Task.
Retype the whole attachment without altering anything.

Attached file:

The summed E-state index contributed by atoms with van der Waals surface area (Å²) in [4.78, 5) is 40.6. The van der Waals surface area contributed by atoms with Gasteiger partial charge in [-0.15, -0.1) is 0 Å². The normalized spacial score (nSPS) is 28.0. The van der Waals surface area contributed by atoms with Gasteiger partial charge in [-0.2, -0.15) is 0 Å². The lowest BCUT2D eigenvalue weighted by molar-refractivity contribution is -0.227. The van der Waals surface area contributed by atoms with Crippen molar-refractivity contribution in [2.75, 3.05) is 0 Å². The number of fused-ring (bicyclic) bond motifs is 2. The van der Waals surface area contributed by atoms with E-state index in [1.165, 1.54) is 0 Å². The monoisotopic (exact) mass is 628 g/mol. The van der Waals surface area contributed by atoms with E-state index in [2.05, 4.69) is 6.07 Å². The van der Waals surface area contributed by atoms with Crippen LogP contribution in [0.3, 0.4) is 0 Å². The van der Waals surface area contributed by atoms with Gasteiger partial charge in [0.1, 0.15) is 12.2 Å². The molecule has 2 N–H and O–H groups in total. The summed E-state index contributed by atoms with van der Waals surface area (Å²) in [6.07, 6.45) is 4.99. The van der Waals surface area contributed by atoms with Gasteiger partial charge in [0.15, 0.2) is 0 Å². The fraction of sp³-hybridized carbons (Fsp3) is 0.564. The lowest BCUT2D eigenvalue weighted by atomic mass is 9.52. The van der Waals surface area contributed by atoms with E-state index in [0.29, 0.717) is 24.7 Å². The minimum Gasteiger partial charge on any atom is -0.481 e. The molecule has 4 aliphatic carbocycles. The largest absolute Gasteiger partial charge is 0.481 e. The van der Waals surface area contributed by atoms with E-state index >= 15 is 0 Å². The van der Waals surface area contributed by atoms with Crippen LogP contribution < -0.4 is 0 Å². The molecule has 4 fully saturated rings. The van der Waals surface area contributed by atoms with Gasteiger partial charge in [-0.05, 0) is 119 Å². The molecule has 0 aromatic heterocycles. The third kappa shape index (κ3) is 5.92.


The summed E-state index contributed by atoms with van der Waals surface area (Å²) in [4.78, 5) is 40.6. The van der Waals surface area contributed by atoms with Gasteiger partial charge in [-0.15, -0.1) is 0 Å². The normalized spacial score (nSPS) is 28.0. The van der Waals surface area contributed by atoms with Gasteiger partial charge in [-0.2, -0.15) is 0 Å². The lowest BCUT2D eigenvalue weighted by molar-refractivity contribution is -0.227. The van der Waals surface area contributed by atoms with Crippen molar-refractivity contribution in [2.75, 3.05) is 0 Å². The number of fused-ring (bicyclic) bond motifs is 2. The van der Waals surface area contributed by atoms with E-state index in [1.165, 1.54) is 0 Å². The monoisotopic (exact) mass is 628 g/mol. The van der Waals surface area contributed by atoms with E-state index in [2.05, 4.69) is 6.07 Å². The van der Waals surface area contributed by atoms with Crippen LogP contribution in [0.3, 0.4) is 0 Å². The van der Waals surface area contributed by atoms with Gasteiger partial charge in [0.1, 0.15) is 12.2 Å². The molecule has 2 N–H and O–H groups in total. The summed E-state index contributed by atoms with van der Waals surface area (Å²) in [6.07, 6.45) is 4.99. The van der Waals surface area contributed by atoms with Gasteiger partial charge in [0.15, 0.2) is 0 Å². The fraction of sp³-hybridized carbons (Fsp3) is 0.564. The lowest BCUT2D eigenvalue weighted by atomic mass is 9.52. The van der Waals surface area contributed by atoms with E-state index in [0.29, 0.717) is 24.7 Å². The minimum Gasteiger partial charge on any atom is -0.481 e. The molecule has 4 aliphatic carbocycles. The largest absolute Gasteiger partial charge is 0.481 e. The van der Waals surface area contributed by atoms with E-state index >= 15 is 0 Å². The van der Waals surface area contributed by atoms with Crippen LogP contribution < -0.4 is 0 Å². The molecule has 4 fully saturated rings. The van der Waals surface area contributed by atoms with Gasteiger partial charge in [-0.05, 0) is 119 Å². The molecule has 0 aromatic heterocycles. The third kappa shape index (κ3) is 5.92.